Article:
Free Settler or Felon?
   Home   Convict Ships Index
Search Button

1  
Item:24778
Surname:Hunt
First Name:Thomas
Ship:Asia 1825 (111)
Date:1834 May
Place:Invermein
Source:SG
Details:Obtained Ticket of Leave
Item:115369
Surname:Hunt
First Name:Thomas
Ship:Asia 1825 (111)
Date:1837
Place:Invermein
Source:GRC
Details:Ticket of leave holder aged 33
Item:170698
Surname:Hunt
First Name:Thomas
Ship:Asia 1825 (111)
Date:1825
Place:Newcastle
Source:Ancestry.com. New South Wales and Tasmania, Australia Convict Musters. Class: HO 10; Piece: 19
Details:Assigned to government service at Newcastle
Item:181759
Surname:Hunt
First Name:Thomas
Ship:Asia 1825 (111)
Date:27 March 1826
Place:Newcastle
Source:NSW Courts Magistrates, Newcastle Police Court: 1823-1825, 1826-1827 (Ancestry)
Details:James Jones, in the gaol gang (settlers man); Thomas Hunt and James Box, government servants, all arrived per ship Asia, charged with being concerned in stealing a keg of spirits. (See the evidence in the case of Aaron Solomon 25 March 1826)...The Chief Constable states - I have been endeavouring to trace the spirits stolen on Thursday last and on Saturday evening I was informed I should probably find it secreted in the wheelwrights shop in the lumber yard. I went there an searched and in the fire place up the chimney I found a place where it had evidently been deposited and from whence it seems to have been recently take; my suspicions fell upon the wheelwright and others in the lumber yard, but I could learn nothing from him or Hunt (a nailer) whom I suspected, but in the course of yesterday I was acquainted with all the circumstances attending the theft by James Williamson a blacksmith. James Williamson states 0 I am a blacksmith in the lumber yard. I admit I was idle and neglecting my work on Thursday last. On that day I was standing at the door of the blacksmiths shop and saw James Jones come in at the lumber yard gate. He had a keg in his hands which was partially covered with a frock. I asked him if it was a keg of butter - he replied No and passed on to the wheel wrights shop. In the course of the afternoon Box (the wheelwright) came to the shop and asked me for some nails for repairs; I gave him some, and I saw him speaking to Hunt who works next to me. I was not at work myself and could hear what they said. Box said to Hunt. It is all right. I have got the rum safe up the chimney. They have been in the shop to look for it but they could not find it. On Friday after church time I saw Hunt and Jones together as we were returning I was close to them. They were talking about the keg. Hunt told Jones he would give him a dollar in payment for his share and that he should never want a breakfast. Jones replied twould do very well. The prisoners deny the charge and call in their defence James Handige, overseer of the blacksmiths who states Williamson was idle all Thursday last. I went to the superintendent in the course of the day to report him. I am sure he did not do any work and think he was not in the shop all the afternoon. I saw Hunt and Box in the shop together on Thursday afternoon, could not hear what they were speaking about they being some distance off. Lewis Hutton a blacksmith, states - Williamson did not work on Thursday. In the afternoon I saw him in the shop once or twice. Saw him give Box some nails also saw Hunt give Box some nails. Did not notice them speaking to each other any way particular. Sentence: James Box and Thomas Hunt to labour in the gaol gang for three months. James Jones to labour in the gaol gang for three months in addition to his sentence at Pattersons Plains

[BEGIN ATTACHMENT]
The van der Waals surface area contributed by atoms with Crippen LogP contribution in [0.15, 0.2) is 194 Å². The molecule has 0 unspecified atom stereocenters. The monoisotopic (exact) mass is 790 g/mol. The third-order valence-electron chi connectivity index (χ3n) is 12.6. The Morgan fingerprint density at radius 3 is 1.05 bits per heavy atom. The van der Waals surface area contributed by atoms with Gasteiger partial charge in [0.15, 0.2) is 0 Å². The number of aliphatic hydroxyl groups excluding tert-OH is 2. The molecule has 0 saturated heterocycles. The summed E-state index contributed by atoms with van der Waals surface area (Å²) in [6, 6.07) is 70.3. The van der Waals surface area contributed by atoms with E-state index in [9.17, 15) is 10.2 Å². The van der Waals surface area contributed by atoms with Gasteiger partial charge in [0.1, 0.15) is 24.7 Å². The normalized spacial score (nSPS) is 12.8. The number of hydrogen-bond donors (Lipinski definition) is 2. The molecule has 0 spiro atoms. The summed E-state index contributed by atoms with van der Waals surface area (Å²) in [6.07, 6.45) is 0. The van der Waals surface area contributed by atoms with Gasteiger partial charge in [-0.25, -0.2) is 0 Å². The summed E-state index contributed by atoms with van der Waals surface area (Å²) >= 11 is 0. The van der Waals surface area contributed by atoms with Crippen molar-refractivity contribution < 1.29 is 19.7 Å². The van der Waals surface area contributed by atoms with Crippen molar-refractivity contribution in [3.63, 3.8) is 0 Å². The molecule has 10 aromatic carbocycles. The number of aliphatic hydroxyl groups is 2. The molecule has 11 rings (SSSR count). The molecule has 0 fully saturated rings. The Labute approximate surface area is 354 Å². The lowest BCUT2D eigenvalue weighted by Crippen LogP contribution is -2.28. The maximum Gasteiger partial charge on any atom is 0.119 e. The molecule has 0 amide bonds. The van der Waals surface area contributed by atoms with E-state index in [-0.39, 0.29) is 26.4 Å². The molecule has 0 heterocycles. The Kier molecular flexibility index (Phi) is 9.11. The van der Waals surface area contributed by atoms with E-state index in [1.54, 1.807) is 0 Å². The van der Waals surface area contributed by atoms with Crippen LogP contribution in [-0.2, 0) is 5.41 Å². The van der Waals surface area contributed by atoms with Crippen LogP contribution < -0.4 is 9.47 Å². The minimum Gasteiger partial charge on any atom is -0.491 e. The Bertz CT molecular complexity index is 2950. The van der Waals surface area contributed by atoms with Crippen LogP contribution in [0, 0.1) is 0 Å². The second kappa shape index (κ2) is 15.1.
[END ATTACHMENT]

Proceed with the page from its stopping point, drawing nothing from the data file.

1